A book and documentary project by Jose Noro and Dani Santos about how they and their crew came up with the idea for the first DIY skatepark in Barcelona, that existed from 2003-2014 and about its construction, through to the endless sessions and parties. This is the story of how a group of friends got together to change things and ended up creating one of Barcelona’s quintessential spots.
This city, and much of Catalonia and Spain has treated skateboarding more often as a problem rather than another option for sport or leisure for youths (and non-youths alike).
Most of the skateparks in Barcelona were built before 1992 on account of the late 80´s skate boom, which created a need to displace all the people skating in the streets and in public squares so as to give the city a more “clean” image. After the Olympics, these skateparks suffered abandonment by the City Council and were left without any maintenance.
It was about `
93 or `94 when, thanks to one of my friends who started skating in the late 80´s in the Gracia neighborhood (the Yayas), I met Jose Noro. We used to hang out in Turó and Sants and sometimes moved around to other areas too. Later, when the skating downturn happened, and thanks to the in-line boom that underwent, we stopped meeting in Turó, which had become impossible to skate, and started going to La Guineueta.
Later, in 2000, they demolished Turópark and a lot of the locals were displaced, by necessity, to La Guineueta and Mar Bella, the two remaining skateparks in Barcelona with ramps. Gloria´s bowl ended up being a huge flowerpot.
At La Guineueta, just like at La Mar Bella and Turó, the city didn´t assist with maintenance of any kind, which is when the respective locals of both parks stepped in, willing to do everything possible to fix it up.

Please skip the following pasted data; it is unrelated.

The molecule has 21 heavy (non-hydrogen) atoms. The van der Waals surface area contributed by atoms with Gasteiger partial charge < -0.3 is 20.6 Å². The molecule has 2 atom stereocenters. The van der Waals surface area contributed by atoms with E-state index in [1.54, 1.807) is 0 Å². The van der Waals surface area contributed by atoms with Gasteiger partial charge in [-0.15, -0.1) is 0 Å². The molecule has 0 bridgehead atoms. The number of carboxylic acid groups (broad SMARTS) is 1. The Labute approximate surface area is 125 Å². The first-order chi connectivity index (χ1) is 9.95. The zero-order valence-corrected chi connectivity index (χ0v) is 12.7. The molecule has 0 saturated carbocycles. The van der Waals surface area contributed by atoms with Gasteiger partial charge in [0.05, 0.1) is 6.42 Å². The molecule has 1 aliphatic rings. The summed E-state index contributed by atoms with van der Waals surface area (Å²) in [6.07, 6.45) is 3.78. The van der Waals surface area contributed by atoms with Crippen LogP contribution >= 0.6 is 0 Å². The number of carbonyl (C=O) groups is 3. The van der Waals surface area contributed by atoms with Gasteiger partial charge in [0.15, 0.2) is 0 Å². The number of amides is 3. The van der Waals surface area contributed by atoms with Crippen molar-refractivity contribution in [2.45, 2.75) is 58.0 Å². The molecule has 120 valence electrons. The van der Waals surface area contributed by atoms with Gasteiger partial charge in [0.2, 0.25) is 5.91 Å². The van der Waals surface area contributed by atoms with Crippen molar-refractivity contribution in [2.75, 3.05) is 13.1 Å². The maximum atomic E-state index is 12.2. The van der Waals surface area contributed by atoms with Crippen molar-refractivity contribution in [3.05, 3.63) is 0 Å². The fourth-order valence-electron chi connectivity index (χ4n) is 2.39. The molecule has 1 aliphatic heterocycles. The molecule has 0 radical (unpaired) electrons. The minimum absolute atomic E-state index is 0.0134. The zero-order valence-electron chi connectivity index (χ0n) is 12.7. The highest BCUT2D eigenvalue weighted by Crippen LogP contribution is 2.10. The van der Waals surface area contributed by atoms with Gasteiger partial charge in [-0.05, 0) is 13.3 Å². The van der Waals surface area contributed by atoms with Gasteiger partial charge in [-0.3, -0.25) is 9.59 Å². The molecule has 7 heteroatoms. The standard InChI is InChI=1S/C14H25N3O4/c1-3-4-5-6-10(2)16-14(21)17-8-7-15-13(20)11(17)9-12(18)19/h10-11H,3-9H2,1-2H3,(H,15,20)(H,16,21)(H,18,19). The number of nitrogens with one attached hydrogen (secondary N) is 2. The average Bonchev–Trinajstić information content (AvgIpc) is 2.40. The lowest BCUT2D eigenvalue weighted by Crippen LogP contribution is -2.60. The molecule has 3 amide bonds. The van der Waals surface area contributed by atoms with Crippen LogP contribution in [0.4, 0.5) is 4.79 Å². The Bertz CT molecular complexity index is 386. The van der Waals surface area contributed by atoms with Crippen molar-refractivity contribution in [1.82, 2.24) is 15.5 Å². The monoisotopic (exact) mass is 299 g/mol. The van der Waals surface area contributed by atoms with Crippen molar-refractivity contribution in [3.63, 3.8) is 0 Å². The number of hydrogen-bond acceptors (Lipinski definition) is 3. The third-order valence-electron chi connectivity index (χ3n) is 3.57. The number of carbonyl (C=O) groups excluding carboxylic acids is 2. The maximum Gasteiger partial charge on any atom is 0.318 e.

From that moment on, we started looking at maintenance differently. Dani Feliu, Jose and I started talking about a cement module, and thus began the adventure that was Hell Curving.
First, we asked for all the materials, paid for with money from the association, to build the perimeter wall, edge blocks, and a series of ribs which would act as a few banks, all in the back area of La Curva. Next was to take out all the affected part of coping which would end up being the transition´s extension. Months would pass in between the various stages of the project for numerous reasons. Firstly, the money, because it was paid for by the association, so we had to wait for the members to make deposits. The second reason was, being that we all worked our own day jobs, we could only work on the park a few hours during the day and on weekends.
We worked for the sake of our love for skating, or rather for the people of Guineueta to be able to enjoy something new. And as a result, we were able to update the park, which was starting to become monotonous for the locals. Daniel Santos
The next and hardest step was building the double curved formwork using our intuition alone. We completed it thanks to Rantan, who gave us some materials along with his labor, and Jose Noro, who´s contacts allowed us the use of concrete vat to do it all at once.
The story was a really intense one, to understand it you have to imagine us, a group of ten skaters, directing a truck driver´s maneuvers to enter a Skatepark, backward, located just above the Ronda de Dalt. The guy asked us if we were sure what we were doing and we just said: “No, but…just go. Go!”
After that day, one I´ll remember all my life, the next step was waiting for the half truck of concrete to harden and to strip the framework of the entire transition. We couldn´t resist very long to remove the wood and made a small mistake that formed a bump right in the middle of one of the transition points that we had to repair. The next step was putting in all the pool coping, so Jose Noro and Fosy drove a van to the Basque Country to get it. Finally, a coat of Sika was applied to the whole curve, which had a lof of imperfections due to the formwork.
From there, everything turned towards parties and fun times.
For me, the “Hell Curving” party was the most anticipated day of the year. It was “catharsis” which up until then had only been enjoyed at places like Agroskate in Guernica or the Gexto Pool Party. A day where everything came together on one stage: skate, friends, good music, and barbecue.
There will always be those who approve and those who don´t, but I think the Hell Curving has been a symbol, a hurdle, or whatever you want to call it, that for me represents action, protest, and resilience, and that helped us motivate ourselves to evolve. – Daniel Santos